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Columns
Repair considerations

As more composite materials find a place on aircraft, boats, bridges and hundreds of other applications where part replacement is difficult and expensive, OEM engineers are considering the repairability of structural and secondary composite components during the initial design phase. According to a recent report by

Author:
Posted on: 11/1/2007
Source: CompositesWorld

As more composite materials find a place on aircraft, boats, bridges and hundreds of other applications where part replacement is difficult and expensive, OEM engineers are considering the repairability of structural and secondary composite components during the initial design phase.

According to a recent report by Aerostrategy Management Consulting (Ann Arbor, Mich. and Amersham, Buckinghamshire, U.K.) spending by air transport maintenance and repair organizations (MROs) on air transport maintenance materials was $16 billion (USD) and likely to increase to $20 billion by 2011. Today, composite repair materials account for a fraction of that: $15 million to $25 million annually. With the recent roll out of Boeing's 787, MROs soon will have to repair planes that are 50 percent composites by weight. One answer may be automated repairs. Publicly unveiled in 2005, the Inspection and Repair Preparation Cell (IRPC) concept is the result of an initiative begun in 1999 to improve aircraft repair practices and reduce repair time through automation. The ongoing work of a consortium of companies championed by American GFM (AGFM, Chesapeake, Va., a member of the GFM machine tool organization headquartered in Steyr, Austria), the IRPC is designed to integrate into a single, automated work cell a variety of tasks regularly performed manually by MROs. An IRPC "cell,"as currently conceived, will include a 3-D digitizing station, nondestructive testing (NDT) capability, radio frequency identification (RFID) tagging, automated machining equipment (to remove damage and cut out repair plies and core plugs) and advanced in-cell collision avoidance technologies. (For more on the IRPC concept, visit www.compositesworld.com/hpc/issues/2007/March/111325.)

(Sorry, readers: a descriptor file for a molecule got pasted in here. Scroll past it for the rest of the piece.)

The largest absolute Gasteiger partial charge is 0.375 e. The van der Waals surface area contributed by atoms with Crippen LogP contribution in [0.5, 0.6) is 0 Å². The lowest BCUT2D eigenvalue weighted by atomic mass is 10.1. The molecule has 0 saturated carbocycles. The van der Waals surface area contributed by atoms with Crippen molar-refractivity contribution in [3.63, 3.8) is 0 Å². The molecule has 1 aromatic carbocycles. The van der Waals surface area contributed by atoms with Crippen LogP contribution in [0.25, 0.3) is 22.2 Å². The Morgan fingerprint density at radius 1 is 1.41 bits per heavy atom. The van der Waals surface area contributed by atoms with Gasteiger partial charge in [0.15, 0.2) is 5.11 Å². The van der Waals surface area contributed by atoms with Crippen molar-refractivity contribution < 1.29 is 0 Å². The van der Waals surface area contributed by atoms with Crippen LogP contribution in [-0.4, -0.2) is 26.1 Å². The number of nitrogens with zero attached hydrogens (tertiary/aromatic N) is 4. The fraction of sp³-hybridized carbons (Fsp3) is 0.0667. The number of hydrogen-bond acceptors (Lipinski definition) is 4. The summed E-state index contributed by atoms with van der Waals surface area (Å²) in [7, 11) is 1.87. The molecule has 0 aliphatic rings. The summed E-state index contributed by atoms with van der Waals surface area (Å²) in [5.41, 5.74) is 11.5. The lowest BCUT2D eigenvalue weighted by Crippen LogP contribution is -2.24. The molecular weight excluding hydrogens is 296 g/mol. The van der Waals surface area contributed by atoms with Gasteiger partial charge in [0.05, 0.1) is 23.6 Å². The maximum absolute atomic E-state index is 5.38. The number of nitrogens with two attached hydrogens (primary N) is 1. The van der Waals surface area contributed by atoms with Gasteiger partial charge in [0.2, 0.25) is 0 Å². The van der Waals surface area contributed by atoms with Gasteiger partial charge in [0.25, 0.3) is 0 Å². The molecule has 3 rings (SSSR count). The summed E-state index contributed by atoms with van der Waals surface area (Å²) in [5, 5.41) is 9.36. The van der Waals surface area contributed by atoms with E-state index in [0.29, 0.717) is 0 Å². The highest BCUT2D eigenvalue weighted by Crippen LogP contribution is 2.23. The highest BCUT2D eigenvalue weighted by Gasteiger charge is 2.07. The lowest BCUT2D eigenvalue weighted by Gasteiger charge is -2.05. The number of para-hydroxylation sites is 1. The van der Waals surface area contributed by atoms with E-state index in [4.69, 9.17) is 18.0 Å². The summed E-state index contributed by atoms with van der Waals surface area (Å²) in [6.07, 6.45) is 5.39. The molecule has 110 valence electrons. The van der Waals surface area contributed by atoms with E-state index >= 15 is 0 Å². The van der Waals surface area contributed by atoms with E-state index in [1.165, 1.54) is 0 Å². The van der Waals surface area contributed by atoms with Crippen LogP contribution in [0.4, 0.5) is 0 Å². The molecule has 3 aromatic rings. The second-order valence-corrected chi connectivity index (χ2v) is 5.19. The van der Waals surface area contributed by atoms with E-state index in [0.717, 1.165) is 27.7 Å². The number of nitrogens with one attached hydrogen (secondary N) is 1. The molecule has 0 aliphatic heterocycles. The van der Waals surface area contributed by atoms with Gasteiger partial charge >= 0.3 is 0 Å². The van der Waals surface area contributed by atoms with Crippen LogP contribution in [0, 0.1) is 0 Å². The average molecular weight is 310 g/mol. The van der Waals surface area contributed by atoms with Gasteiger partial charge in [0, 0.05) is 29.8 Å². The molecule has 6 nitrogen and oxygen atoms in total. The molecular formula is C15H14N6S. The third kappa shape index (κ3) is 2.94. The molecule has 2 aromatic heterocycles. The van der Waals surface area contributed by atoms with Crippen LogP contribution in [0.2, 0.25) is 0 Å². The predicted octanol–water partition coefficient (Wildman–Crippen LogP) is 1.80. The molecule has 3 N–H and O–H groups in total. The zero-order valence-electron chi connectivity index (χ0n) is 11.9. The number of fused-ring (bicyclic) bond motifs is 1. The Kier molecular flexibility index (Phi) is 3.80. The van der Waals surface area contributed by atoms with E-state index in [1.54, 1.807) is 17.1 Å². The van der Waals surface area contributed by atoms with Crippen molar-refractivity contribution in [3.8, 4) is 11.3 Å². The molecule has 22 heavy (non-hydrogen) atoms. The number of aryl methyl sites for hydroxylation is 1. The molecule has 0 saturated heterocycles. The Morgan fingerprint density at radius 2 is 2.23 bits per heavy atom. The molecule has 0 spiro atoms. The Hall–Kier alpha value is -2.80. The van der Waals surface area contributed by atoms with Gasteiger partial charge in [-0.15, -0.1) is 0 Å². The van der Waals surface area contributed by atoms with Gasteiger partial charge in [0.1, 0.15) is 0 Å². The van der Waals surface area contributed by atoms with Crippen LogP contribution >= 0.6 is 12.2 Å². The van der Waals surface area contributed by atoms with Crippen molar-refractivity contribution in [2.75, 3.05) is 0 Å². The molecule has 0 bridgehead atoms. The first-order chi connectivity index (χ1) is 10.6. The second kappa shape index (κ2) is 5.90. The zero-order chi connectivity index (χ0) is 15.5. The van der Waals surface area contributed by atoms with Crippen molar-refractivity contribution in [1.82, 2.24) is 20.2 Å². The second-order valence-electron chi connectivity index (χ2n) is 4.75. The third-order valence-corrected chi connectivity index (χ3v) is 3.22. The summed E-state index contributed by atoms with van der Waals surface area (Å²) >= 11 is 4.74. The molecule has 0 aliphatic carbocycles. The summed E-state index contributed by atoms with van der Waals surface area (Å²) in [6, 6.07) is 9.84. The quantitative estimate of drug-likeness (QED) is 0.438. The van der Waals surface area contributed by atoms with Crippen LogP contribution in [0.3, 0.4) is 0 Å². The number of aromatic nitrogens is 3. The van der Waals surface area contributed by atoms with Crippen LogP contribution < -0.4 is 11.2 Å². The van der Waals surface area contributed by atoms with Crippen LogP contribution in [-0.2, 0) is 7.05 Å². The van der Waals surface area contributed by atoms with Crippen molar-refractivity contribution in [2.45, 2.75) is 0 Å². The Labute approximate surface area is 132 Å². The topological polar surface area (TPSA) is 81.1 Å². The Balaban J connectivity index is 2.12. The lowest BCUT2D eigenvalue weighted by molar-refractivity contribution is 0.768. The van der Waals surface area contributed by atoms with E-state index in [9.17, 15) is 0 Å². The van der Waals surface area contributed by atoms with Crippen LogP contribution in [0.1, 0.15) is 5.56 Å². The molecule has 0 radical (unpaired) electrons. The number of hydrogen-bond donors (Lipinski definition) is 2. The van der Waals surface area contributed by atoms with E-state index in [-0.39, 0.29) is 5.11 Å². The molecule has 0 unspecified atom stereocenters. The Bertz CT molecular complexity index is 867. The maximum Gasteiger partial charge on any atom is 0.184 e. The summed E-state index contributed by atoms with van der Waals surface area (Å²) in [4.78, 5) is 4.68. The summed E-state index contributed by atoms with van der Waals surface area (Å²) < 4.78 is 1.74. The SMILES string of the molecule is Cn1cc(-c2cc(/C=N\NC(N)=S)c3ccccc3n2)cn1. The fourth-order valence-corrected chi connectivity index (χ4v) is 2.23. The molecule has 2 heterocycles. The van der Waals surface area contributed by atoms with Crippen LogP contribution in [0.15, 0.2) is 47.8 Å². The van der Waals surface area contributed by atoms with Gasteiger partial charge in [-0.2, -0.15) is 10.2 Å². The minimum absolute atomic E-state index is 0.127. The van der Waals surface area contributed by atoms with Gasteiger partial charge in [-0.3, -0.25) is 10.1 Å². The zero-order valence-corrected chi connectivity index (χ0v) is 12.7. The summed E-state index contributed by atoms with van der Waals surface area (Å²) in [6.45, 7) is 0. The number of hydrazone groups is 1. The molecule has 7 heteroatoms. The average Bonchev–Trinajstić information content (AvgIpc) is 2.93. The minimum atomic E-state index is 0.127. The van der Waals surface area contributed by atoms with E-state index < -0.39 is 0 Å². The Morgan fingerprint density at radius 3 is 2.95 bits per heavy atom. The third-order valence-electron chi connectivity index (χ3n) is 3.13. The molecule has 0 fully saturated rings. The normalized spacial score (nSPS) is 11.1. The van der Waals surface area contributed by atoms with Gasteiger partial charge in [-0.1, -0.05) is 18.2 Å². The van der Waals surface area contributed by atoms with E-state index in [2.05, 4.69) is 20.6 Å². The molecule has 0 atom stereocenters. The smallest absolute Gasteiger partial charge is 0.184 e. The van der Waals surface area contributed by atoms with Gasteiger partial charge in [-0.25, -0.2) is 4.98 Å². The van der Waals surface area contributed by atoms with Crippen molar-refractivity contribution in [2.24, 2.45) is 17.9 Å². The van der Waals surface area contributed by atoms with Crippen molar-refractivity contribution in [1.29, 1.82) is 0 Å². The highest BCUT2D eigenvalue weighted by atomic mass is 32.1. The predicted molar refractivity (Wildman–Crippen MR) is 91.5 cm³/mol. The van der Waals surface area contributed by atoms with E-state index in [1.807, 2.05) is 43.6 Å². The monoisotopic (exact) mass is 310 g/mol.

Other composite components that require repair include heavy truck front ends and other automotive and marine products. Whether damage is minor or extensive, training and specific repair materials are available. A number of materials suppliers provide kits containing low- or room-temperature curing adhesives and potting compounds formulated especially for onsite repair, along with low-quantity dry fiber or prepreg and vacuum-bagging materials. At least a dozen private training companies nationally offer from one- to ten-day courses in composite repair.

Composites are increasingly being used to repair structures with other materials, such as bridge beams, bridge decks, parking garages and pipelines, including underground systems. A number of specialty contractors, like Structural Preservation Systems (Hanover, Md.) and Fyfe Co. (San Diego, Calif.) use composite fabrics and precured strips to add load capacity and strength to floors and beams. Composites also can be used to repair product pipelines, such as natural gas and petroleum pipes at oil refineries and offshore platforms.

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